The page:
Sandia hairstreak

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Sandia hairstreak
Callophrys mcfarlandi 1.jpg
Mating in New Mexico
Scientific classification
Kingdom: Animalia
Phylum: Arthropoda
Class: Insecta
Order: Lepidoptera
Family: Lycaenidae
Genus: Callophrys
Species: C. mcfarlandi
Binomial name
Callophrys mcfarlandi
Clench & Ehrlich, 1960[1]

Sandia mcfarlandi

The Sandia hairstreak (Callophrys mcfarlandi) is a species of butterfly native to North America.[2][3] A relatively rare butterfly with a limited range,[4] it was discovered in La Cueva Canyon, Albuquerque, in spring of 1958, by Noel McFarland, then a student at the University of Kansas,[5][6] and described the following year.[7][8][9] The Sandia hairstreak was made one of the state insects of New Mexico in a 2002 bill approved the following year.[4][7][10]


C. mcfarlandi is a relatively small butterfly with tailless wings that span 2.9–3.2 cm (118 to 114 inches). The wings of females are generally reddish-brown on the dorsal side with a narrow border of black around the edge. Males are typically brown. The underside of the wings of both sexes is usually greenish-yellow on the undersides with a postmedian line bordered with black near the base.[2][3] This species exhibits a certain amount of polymorphism, making the phenotype of some individuals significantly different from that described here[11] but according to one simple description "it is small and gold and green in color and it lives in and among beargrass plants, where its pink, lavender and white caterpillars eat beargrass flowers, making the butterfly and its caterpillar easy to identify."[7]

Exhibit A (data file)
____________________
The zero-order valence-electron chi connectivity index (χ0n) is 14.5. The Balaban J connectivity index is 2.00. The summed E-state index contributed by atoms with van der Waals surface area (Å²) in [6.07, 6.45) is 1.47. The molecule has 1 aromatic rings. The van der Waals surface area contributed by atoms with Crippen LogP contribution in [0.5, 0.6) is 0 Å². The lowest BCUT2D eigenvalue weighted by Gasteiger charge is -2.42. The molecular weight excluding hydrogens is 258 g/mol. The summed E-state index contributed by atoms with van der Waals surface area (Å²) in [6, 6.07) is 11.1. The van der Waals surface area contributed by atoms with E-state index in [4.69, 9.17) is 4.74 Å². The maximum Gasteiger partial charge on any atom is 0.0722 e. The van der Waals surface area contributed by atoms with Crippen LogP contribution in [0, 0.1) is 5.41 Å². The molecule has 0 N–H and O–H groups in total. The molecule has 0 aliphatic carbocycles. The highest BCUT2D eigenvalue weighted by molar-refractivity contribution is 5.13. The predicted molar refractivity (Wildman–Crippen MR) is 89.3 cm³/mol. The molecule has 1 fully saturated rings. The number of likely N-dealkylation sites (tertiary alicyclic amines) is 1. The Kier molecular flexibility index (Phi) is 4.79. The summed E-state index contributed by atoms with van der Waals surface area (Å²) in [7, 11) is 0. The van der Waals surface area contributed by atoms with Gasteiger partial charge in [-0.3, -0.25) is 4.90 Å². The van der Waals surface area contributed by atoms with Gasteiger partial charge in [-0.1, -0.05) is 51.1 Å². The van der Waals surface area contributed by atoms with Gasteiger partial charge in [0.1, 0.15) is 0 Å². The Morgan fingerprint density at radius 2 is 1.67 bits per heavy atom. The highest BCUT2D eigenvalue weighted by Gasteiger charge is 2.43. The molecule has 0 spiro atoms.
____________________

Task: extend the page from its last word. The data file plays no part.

A butterfly hunter writing for Orion magazine describes:

...hairstreaks – "hair" for the tiny tails many kinds trail from their hindwings, "streak" for their stripes, or perhaps derived from their zippy flight. Many hairstreaks make their appearance early, then are seen no more...Goldy-green with a white stripe below, it blends perfectly with its larval host...I found the plant, and the butterfly, in its type locality (= place of original collection and description) – the Sandia Mountains, outside Albuquerque. What very different worlds: the beargrass mounts, the huge nearby casino, the city beyond. Hairstreaks, with their specific botanical needs and moist-spring ways, may be some of the first butterflies to feel the warming and drying, and to abandon historical ranges. But the Sandia is still there for now.[6]

Life cycle[edit]

This butterfly lays its eggs on the stalks of Texas sacahuista (Nolina texana).[2][3] Its caterpillars are naturally monophagous (feeding only) on this plant and eat both its flowers and its fruit.[2][3][9] An entomologist at the University of California, Riverside, discovered they could be raised in the laboratory on Lotus scoparius with little or no retardation in development (whereas a few other picky lycaenids did not fare as well) suggesting that its ancestral range was once much larger.[9] Adults feed on the nectar of the same host plants used by their larvae.[2][3]

Distribution and habitat[edit]